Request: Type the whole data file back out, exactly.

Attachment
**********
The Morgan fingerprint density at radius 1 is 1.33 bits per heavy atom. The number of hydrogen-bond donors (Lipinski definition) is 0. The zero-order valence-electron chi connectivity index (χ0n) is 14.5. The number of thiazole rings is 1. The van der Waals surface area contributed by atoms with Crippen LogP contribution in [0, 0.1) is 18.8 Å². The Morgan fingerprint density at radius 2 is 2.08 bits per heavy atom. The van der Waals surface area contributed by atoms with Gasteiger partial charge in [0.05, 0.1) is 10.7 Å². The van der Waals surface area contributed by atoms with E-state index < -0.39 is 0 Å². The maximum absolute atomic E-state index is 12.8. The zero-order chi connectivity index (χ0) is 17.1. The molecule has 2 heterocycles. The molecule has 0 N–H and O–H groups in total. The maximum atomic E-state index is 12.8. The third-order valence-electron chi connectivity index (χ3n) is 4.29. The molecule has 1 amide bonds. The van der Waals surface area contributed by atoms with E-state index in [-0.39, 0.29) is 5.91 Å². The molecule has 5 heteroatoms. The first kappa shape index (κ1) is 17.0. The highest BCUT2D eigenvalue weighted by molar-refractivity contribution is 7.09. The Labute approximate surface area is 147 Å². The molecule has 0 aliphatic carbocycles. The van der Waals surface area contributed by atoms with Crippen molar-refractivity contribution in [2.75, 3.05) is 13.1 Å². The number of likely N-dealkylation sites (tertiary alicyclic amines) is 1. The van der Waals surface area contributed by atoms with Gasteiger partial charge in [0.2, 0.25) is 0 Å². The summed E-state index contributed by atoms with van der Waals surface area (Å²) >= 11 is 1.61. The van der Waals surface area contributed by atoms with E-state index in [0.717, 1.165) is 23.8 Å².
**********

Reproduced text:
The Morgan fingerprint density at radius 1 is 1.33 bits per heavy atom. The number of hydrogen-bond donors (Lipinski definition) is 0. The zero-order valence-electron chi connectivity index (χ0n) is 14.5. The number of thiazole rings is 1. The van der Waals surface area contributed by atoms with Crippen LogP contribution in [0, 0.1) is 18.8 Å². The Morgan fingerprint density at radius 2 is 2.08 bits per heavy atom. The van der Waals surface area contributed by atoms with Gasteiger partial charge in [0.05, 0.1) is 10.7 Å². The van der Waals surface area contributed by atoms with E-state index < -0.39 is 0 Å². The maximum absolute atomic E-state index is 12.8. The zero-order chi connectivity index (χ0) is 17.1. The molecule has 2 heterocycles. The molecule has 0 N–H and O–H groups in total. The maximum atomic E-state index is 12.8. The third-order valence-electron chi connectivity index (χ3n) is 4.29. The molecule has 1 amide bonds. The van der Waals surface area contributed by atoms with E-state index in [-0.39, 0.29) is 5.91 Å². The molecule has 5 heteroatoms. The first kappa shape index (κ1) is 17.0. The highest BCUT2D eigenvalue weighted by molar-refractivity contribution is 7.09. The Labute approximate surface area is 147 Å². The molecule has 0 aliphatic carbocycles. The van der Waals surface area contributed by atoms with Crippen molar-refractivity contribution in [2.75, 3.05) is 13.1 Å². The number of likely N-dealkylation sites (tertiary alicyclic amines) is 1. The van der Waals surface area contributed by atoms with Gasteiger partial charge in [0.2, 0.25) is 0 Å². The summed E-state index contributed by atoms with van der Waals surface area (Å²) >= 11 is 1.61. The van der Waals surface area contributed by atoms with E-state index in [0.717, 1.165) is 23.8 Å².